This essay has two goals. The first is to define the behavioristic study of natural events and to classify behavior. The second is to stress the importance of the concept of purpose.Given any object, relatively abstracted from its surroundings for study, the behavioristic approach consists in the examination of the output of the object and of the relations of this output to the input. By output is meant any change produced in the surroundings by the object. By input, conversely, is (...) meant any event external to the object that modifies this object in any manner. (shrink)
The intention and the result of a scientific inquiry is to obtain an understanding and a control of some part of the universe. This statement implies a dualistic attitude on the part of scientists. Indeed, science does and should proceed from this dualistic basis. But even though the scientist behaves dualistically, his dualism is operational and does not necessarily imply strict dualistic metaphysics.
In a recent essay Professor Taylor criticizes the criteria used by Rosenblueth, Wiener and Bigelow in 1943 to distinguish purposeful from non-purposeful behavior. He also criticizes our definition of behavior, our concept of the vague as opposed to the general, our use of the word correlation, and our statement that a system may reach a final condition. Indeed, there seems to be little, if anything, in our paper to which he does not emphatically object.He maintains that the notions of purpose (...) and teleology are not only useless for the understanding of mechanical behavior, but wholly incongruous when applied to this behavior. He further affirms that our use of the term purpose “bears no similarity whatever to the meaning which is ordinarily attached to it.” He does not state, however, his own notions of purpose and teleology; and the meaning which he considers to be ordinarily attached to the term purpose. This omission weakens his criticism considerably. (shrink)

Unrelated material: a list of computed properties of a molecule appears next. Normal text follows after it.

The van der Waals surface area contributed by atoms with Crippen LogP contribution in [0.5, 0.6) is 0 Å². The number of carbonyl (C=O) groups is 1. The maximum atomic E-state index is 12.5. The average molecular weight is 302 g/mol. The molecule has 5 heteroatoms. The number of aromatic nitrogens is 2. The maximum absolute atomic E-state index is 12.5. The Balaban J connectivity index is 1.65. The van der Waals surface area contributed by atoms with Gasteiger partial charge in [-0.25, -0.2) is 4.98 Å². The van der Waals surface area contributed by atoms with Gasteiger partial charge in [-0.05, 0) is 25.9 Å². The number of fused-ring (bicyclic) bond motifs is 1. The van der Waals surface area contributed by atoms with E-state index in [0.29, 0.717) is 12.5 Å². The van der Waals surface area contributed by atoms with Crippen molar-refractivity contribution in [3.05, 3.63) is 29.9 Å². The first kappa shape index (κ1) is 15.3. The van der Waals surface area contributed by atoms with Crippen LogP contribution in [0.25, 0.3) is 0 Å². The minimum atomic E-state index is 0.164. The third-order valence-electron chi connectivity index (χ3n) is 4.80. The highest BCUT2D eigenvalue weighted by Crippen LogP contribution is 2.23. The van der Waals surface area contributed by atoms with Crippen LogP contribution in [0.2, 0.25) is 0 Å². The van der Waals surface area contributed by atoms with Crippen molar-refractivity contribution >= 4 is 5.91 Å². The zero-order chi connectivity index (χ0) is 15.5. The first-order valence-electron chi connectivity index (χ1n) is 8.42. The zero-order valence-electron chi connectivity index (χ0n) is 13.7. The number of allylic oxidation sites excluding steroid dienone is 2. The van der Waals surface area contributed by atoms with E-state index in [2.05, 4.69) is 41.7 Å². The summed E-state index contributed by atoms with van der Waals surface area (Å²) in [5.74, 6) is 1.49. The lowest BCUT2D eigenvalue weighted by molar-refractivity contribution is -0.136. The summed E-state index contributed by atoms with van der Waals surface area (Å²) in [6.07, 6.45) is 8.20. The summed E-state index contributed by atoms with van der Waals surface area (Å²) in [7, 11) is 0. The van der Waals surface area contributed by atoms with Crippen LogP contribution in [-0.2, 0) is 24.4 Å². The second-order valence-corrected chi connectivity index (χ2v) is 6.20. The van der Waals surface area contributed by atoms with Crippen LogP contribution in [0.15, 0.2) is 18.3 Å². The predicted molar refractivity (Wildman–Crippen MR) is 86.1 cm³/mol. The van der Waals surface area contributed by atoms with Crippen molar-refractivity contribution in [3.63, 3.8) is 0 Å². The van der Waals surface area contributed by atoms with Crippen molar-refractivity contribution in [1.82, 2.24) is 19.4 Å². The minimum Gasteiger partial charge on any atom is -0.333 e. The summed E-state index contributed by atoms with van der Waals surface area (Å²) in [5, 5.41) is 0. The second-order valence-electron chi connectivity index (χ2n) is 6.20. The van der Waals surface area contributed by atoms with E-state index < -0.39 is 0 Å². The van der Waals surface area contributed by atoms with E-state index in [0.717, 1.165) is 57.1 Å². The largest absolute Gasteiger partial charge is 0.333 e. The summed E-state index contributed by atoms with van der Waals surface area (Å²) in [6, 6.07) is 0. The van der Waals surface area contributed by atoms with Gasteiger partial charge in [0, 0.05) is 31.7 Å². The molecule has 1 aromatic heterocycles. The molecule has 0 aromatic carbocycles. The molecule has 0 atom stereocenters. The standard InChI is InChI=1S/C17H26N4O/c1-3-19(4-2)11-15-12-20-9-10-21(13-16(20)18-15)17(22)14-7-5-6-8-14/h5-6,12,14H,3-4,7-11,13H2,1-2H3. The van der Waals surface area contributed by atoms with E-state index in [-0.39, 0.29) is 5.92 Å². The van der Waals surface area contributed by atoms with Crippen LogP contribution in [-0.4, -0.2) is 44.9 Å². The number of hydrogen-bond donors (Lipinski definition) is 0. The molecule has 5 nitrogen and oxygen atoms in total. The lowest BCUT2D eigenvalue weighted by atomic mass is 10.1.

The distinction between psychology, logic, and epistemology is a commonplace. The first treats of experience as an act, experience in its relation to the individual observer. The second concerns itself with the internal marks by which truth may be distinguished from error, and in so far as it deals with experience, has to do with some sort of validity of the experience as evidence of a truth. The third discusses in a general way all the elements—observer, object, immediate presentation—which enter (...) into the experience. (shrink)